However Berjaya Media is still listed as a PN17 company on Bursa Malaysia as as of September 2017 per attached and via this link below.

        Here is a description of a PN17 company:-

        “In general, PN17 companies normally have some financial difficulties. As such, investors get quite worried when some of the shares they hold are for PN17 companies. They usually face a dilemma of whether to cut losses or hope for a rebound for such shares.”

        “Here are some reasons for companies to be classified under PN17: companies’ shareholders’ funds are less than 25% of their total paid-up capital; receivers have been appointed to take control of the companies’ assets; the winding-up of some of their subsidiaries and associated companies; the auditors have expressed adverse opinions on the companies; default in loan interest and principal repayments; the companies have suspended or ceased their operations; and companies do not have any significant businesses or operations.”


        If Berjaya Media Group does not manage to turn its fortunes around within the 12 month period required by Bursa Malaysia, it can be delisted from the stock exchange unless it can obtain an extension of the deadline.

        However, Berjaya is a fairly diverse conglomerate with other profitable subsidiaries and a rich sugar daddy in Tan Sri Vincent Tan who can keep Berjaya Media and The Sun in business despite continuous losses.

        Whilst Star Media Group is still profitable, if its decline in profitability continues, it too could end up being served a PN17 (Practice Note 17) by Bursa Malaysia as well.

        However, unlike Berjaya, Star Media Group now does not have other profitable or significantly profitable subsidiaries besides its publications unit, so it is rather curious why it let go of Cityneon. So if Star Media Group goes into the red, it will most probably have to rely on “Uncle MCA” to prop it up.

        The gradual decline in print newspapers began to be felt after Telekom Malaysia launched Streamyx, its ADSL broadband Internet services in April 2001, followed by the cellular 3G operators who launched their respective cellular broadband services from around 2006 onwards, then Telekom Malaysia launched its Unifi fibre broadband service in 2010.

        Between 2006 and 2010, the Malaysian government via its MyICMS 886 straegy, drove deployment efforts and efforts to encourage adoption of high-speed broadband service in Malaysia through what was then the Ministry of Energy, Water and Communications under the late Tun Dr. Lim Keng Yaik which in turn drove it through the communications and multimedia regulator, the Malaysian Communications and Multimedia Commission (MCMC) and by 10 October 2010 had achieved 53% nationwide broadband Internet penetration, which now stands at around 75% or more.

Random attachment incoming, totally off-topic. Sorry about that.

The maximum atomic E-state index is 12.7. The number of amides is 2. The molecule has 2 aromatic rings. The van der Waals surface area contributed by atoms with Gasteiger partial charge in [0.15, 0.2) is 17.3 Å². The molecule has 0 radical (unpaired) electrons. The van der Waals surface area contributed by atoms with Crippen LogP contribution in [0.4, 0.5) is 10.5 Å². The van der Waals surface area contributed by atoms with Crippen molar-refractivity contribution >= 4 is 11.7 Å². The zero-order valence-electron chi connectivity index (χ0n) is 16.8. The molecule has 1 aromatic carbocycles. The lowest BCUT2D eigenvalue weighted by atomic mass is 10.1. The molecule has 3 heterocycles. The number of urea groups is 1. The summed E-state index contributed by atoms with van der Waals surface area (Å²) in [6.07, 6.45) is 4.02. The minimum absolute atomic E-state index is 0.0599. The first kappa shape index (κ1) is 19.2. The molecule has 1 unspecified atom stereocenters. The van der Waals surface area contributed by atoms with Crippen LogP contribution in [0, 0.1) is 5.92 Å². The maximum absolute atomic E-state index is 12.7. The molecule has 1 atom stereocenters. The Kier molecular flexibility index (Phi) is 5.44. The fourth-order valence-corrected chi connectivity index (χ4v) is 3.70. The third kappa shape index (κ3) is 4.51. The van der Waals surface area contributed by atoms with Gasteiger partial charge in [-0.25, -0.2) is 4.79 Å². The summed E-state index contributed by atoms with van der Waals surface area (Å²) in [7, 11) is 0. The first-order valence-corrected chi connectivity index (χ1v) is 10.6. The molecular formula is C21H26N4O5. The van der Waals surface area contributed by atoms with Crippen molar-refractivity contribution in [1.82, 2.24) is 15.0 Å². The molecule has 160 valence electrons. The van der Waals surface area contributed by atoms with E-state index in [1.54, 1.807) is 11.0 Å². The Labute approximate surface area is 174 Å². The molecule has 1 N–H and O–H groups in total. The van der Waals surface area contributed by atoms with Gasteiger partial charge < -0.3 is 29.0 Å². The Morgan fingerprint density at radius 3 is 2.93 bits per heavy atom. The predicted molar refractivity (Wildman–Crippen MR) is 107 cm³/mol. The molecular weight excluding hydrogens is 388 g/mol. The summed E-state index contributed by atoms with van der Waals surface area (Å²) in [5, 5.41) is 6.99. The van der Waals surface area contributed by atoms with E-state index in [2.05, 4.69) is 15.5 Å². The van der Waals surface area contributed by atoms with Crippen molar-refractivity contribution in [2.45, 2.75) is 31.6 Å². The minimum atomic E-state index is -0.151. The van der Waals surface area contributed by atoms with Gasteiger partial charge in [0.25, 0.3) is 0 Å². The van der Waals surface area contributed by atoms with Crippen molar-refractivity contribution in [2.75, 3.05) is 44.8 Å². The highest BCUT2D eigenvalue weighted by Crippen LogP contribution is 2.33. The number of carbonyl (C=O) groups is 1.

Therefore, it looks like the decline of print media and its respective online or digital versions have declined somewhat in inverse proportion to broadband Internet penetration, whether fibre or cellular and whether accessed on PC, tablet devices or smartphones.

        Basically, the future does not look good for media in Malaysia, unless the proverbial ‘pendulum’ swings back in favour of print advertising after advertisers had gone along with the online and digital advertising bandwagon, only to find that there is rather poor ROI in terms of sales generated for their advertising dollars, as the Zero Hedge articles via the links below suggest:-

        P&G Slashed Digital Ad Spending, This Is What Happened Next | Zero Hedge

        A Startling Anecdote About Online Ad Spending From Restoration Hardware | Zero Hedge

        This could be a ray of hope for print advertising, TV and radio advertising if advertisers return to these media, unless as some predict, advertisers would adopt direct advertising instead, so too bad for publications and for journalism as a viable paying career on which journalists can depend on for a living.

        Meanwhile, whilst The Malaysian Insight and others here put the decline of mainstream media in Malaysia to their pro-BN bias which drives readers towards alternative media sources, however its predecessor The Malaysian Insider was closed down due to 20 months of continuous losses amounting to a total of RM10 million, so with the exception of Malaysiakini which has managed to break even and be moderately profitable, the others mostly rely on some behind teh scenes rich sugar daddy or suggar daddies to prop them for political reasons as I pointed out in my blog post below:-

        So if the new sugar daddies who now finance The Malaysian Insight decide to pull the plug, The Malaysian Insight will close shop too, since advertisers, especially those advertsing mass consumer products and services avoid having ther ads appear on overtly politically inclined websites, since could alienate buyers who are politically inclined the other way.